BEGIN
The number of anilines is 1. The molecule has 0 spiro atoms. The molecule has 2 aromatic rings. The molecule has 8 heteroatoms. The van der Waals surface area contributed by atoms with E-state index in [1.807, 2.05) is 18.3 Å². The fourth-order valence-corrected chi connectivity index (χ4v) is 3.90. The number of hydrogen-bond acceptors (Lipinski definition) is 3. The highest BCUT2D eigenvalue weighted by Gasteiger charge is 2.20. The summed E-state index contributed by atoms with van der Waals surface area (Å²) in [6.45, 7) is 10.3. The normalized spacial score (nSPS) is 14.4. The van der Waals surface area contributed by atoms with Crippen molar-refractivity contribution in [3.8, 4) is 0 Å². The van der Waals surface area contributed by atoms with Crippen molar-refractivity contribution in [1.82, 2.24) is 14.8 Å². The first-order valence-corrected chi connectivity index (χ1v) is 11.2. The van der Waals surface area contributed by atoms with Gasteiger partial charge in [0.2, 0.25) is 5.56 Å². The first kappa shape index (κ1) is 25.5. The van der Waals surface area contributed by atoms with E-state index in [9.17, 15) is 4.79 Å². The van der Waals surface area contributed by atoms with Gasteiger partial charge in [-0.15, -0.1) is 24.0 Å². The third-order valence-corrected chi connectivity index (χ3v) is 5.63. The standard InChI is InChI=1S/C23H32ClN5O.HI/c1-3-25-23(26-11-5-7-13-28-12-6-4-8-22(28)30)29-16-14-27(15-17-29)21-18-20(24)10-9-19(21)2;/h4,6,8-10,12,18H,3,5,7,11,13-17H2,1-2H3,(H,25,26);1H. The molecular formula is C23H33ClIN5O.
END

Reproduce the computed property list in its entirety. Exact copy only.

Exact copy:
The number of anilines is 1. The molecule has 0 spiro atoms. The molecule has 2 aromatic rings. The molecule has 8 heteroatoms. The van der Waals surface area contributed by atoms with E-state index in [1.807, 2.05) is 18.3 Å². The fourth-order valence-corrected chi connectivity index (χ4v) is 3.90. The number of hydrogen-bond acceptors (Lipinski definition) is 3. The highest BCUT2D eigenvalue weighted by Gasteiger charge is 2.20. The summed E-state index contributed by atoms with van der Waals surface area (Å²) in [6.45, 7) is 10.3. The normalized spacial score (nSPS) is 14.4. The van der Waals surface area contributed by atoms with Crippen molar-refractivity contribution in [3.8, 4) is 0 Å². The van der Waals surface area contributed by atoms with Crippen molar-refractivity contribution in [1.82, 2.24) is 14.8 Å². The first-order valence-corrected chi connectivity index (χ1v) is 11.2. The van der Waals surface area contributed by atoms with Gasteiger partial charge in [0.2, 0.25) is 5.56 Å². The first kappa shape index (κ1) is 25.5. The van der Waals surface area contributed by atoms with E-state index in [9.17, 15) is 4.79 Å². The van der Waals surface area contributed by atoms with Gasteiger partial charge in [-0.15, -0.1) is 24.0 Å². The third-order valence-corrected chi connectivity index (χ3v) is 5.63. The standard InChI is InChI=1S/C23H32ClN5O.HI/c1-3-25-23(26-11-5-7-13-28-12-6-4-8-22(28)30)29-16-14-27(15-17-29)21-18-20(24)10-9-19(21)2;/h4,6,8-10,12,18H,3,5,7,11,13-17H2,1-2H3,(H,25,26);1H. The molecular formula is C23H33ClIN5O.